Extending The Publishing Paradigm: Book As Souvenir

Innovation guru John Wolpert is always pushing the envelope. And so it comes as little surprise to learn that he is innovating again.

This time his innovation is within the publishing arena with the release of his first novel, The Hidden Stage.

Set in a civic theatre not unlike the one in John’s hometown, he was inspired to write this story by a trip to his local theatre in 4th grade. He recalls how he had to go to a play there, and thought he was too cool to go.  He remembers having a serious attitude about it.  But half-way into the show, he became totally mesmerized.  The end of the first chaper of The Hidden Stage has a moment for the main character, Alex Cole,  that is not dissimilar to something that happened to him – and it changed his life.

John believes that a lot of professional writers are starting to wake up to the notion that you don’t have to print heaps of dead tree in advance in order to publish.

The new way – and while the concept of this isn’t new, the practicality of it is very, very new – is to focus on your maven market (in the case of The Hidden Stage, the 100,000 volunteers and professionals at civic theaters in the US), go viral with them, and give them the ability to order the book on Amazon.

He found that using Scribd.com was also a huge bonus.  He is able to tell exactly how the book is doing online.   In ten minutes, he had the whole book – all 450 pages – online and embedded for reading on both his own site and on Scribd.com.

John’s strategy was to first write a compelling book that was a page-turner and then to really lower the barrier to reading that first page.  As reading any book is a serious investment of time, the cover and the site were fundamental to getting that first page read.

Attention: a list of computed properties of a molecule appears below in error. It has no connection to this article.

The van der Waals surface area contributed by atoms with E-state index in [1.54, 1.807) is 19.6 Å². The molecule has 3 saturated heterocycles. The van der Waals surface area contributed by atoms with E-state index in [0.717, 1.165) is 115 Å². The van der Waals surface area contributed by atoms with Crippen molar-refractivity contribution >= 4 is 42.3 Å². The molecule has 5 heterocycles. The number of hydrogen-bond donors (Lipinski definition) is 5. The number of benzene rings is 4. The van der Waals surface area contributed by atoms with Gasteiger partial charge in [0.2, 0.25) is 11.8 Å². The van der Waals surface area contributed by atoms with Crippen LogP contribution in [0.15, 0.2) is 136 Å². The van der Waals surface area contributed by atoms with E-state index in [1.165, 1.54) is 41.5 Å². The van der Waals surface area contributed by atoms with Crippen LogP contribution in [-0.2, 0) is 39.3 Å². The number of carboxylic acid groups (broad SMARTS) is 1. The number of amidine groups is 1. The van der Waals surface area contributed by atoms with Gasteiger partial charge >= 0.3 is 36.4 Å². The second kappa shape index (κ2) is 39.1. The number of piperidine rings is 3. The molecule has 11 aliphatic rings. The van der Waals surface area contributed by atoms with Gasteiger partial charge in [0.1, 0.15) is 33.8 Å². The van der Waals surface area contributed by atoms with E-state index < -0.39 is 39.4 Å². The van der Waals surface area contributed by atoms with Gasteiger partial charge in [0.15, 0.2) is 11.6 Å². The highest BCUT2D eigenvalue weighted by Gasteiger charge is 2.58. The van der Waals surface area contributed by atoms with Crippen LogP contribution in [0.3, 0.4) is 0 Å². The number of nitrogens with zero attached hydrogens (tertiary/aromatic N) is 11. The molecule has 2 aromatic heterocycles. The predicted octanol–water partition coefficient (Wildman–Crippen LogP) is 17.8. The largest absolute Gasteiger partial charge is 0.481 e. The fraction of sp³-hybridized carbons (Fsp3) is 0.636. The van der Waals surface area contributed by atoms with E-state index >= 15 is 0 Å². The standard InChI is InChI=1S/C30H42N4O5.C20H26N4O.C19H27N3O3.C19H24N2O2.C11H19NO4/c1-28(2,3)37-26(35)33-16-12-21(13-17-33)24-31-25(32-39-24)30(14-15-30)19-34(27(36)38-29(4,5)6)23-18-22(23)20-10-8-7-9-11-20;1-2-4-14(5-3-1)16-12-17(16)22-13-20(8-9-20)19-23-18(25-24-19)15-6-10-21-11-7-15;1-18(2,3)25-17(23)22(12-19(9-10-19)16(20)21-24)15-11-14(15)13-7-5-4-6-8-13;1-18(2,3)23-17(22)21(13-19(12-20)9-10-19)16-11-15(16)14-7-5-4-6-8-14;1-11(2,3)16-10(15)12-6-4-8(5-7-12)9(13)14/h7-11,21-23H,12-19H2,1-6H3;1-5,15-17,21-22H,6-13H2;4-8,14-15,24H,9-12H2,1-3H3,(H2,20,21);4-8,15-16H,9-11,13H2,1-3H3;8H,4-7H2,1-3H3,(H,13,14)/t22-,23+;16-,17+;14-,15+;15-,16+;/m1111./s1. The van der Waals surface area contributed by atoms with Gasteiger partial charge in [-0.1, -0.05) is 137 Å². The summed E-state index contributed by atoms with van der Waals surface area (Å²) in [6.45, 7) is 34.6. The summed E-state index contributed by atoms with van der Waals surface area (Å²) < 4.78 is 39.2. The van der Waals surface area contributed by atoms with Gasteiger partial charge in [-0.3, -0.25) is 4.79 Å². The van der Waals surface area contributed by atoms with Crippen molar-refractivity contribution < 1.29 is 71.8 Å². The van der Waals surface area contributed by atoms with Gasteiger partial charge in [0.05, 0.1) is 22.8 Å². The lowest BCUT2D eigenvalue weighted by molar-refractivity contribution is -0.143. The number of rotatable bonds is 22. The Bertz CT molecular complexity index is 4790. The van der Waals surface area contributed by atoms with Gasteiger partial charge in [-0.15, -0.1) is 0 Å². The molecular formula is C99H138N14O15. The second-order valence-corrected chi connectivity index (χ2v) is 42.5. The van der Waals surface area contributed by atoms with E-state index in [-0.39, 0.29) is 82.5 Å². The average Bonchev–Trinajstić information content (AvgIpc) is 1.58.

He scripted a Flash website to give potential readers a really good sense of what they would be getting if they embarked on reading the story.  Then he gave them a simple one-click path to reading the whole book online, and finally there is the link to Amazon.

John also points out that there is an alternative through Amazon, which is not self-publishing, but simple print-on-demand through BookSurge.  Instead of authors having to put up $$ to do mini print-runs, finally print-on-demand is here.  He says it costs a little more for the book buyer, but it is great that we can finally get books into readers’ hands without having to line the pockets of publishers…all the rest is tapping the market and knowing your audience.

What he’s seen so far from feedback is that people start by reading the first page just to see what it is about.  Then they read a bit more, because the story is exciting.  If the whole story was not available for free online, he suspects that he would not be getting readers to even try the first few pages…it’s psychological.   But then they decide they want the printed book, and can get it from Amazon.

As they say:  “If your idea isn’t good, you lose.  If your idea isn’t viral, you lose.  If people don’t want to buy your souvenir, you lose.”


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Broadband To Leapfrog Australia To Head Of The Tech Pack?

I’m writing this from my Sydney home, being back in the country for a few weeks over the summer. My wireless is running on iinet, which draws from the Telstra backbone and despite support calls it’s as patchy and slow as can be. I am comparing this to the speeds I get back in Silicon Valley, of course, and by no means would I even think to add South Korea into the mix.